It’s hoped that the Merseyside-based steam tug Kerne, built as a Thames lighterage-type vessel in 1912, will be back in action soon, as Paul Kirkbride reports.
Kerne was launched in 1912 as a typical, Thames lighterage-type steam tug. However. rather than commercial service towing barges on the river, she was immediately bought by the Royal Navy as part of the build-up to the First World War. Between 1913 and 1948, she served at Chatham Dockyard, on the River Medway, as HM Tug Terrier. Renamed Kerne and moving to the Mersey in 1948, she was the last coal-fired steamship to leave commercial service on the river in May 1971. Her job was towing barges on the Mersey, Manchester Ship Canal and River Weaver Navigation, for The Liverpool Lighterage Company.
The Steam Tug Kerne Preservation Society – an organisation set-up as a charitable trust – bought her in 1971 for active preservation, and has maintained her and steamed to popular public events around Merseyside since then.
The society was fortunate to receive grants of £7,000 from the Association for Industrial Archaeology, plus a grant of £750 from National Historic Ships UK, towards much-needed slipway work. In addition, the organisation received £9,600 from the National Lottery Heritage Emergency Fund, to assist with the work needed to restore Kerne’s hull.
Given that the boiler tube replacement work, together with important fund-raising efforts at public events during 2020 have been curtailed due to the Covid-19 crisis, the society is most grateful to all the funders for their generous assistance which has been put towards preserving Kerne for the people of Merseyside.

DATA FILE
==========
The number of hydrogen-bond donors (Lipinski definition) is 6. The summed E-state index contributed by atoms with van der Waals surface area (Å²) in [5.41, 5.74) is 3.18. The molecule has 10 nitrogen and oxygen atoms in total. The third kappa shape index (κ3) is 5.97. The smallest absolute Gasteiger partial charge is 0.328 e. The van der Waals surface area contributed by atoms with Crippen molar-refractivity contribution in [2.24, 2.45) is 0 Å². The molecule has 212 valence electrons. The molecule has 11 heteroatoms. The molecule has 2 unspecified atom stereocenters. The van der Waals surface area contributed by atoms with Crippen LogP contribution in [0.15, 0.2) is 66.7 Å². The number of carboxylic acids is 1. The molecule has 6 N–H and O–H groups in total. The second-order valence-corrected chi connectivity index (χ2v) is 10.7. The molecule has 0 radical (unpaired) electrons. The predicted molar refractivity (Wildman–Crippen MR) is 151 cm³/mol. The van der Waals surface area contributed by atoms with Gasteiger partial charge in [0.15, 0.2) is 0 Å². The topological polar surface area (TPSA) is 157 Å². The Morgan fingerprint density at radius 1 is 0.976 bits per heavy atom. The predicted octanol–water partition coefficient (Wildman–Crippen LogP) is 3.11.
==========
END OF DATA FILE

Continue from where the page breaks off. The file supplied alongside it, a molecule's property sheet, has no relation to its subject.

The tug was drawn up on the Carmet Marine slipway at Bromborough, in the Wirral, and the hull was surveyed and received some welded repair work. Three coats of two-pack marine paint, supplied at a discounted rate by Hempel UK Ltd, were applied over the water jet-cleaned and prepared surfaces, to give a long-lasting conservation finish. Meanwhile, the society’s volunteers serviced the hull shell valves and stern gland.
Kerne is now returning to the society’s restoration base in Liverpool, so that volunteers can continue with the fitting of new stay tubes to the boiler, which is all part of returning the tug to steam either late this year, or early in 2021.
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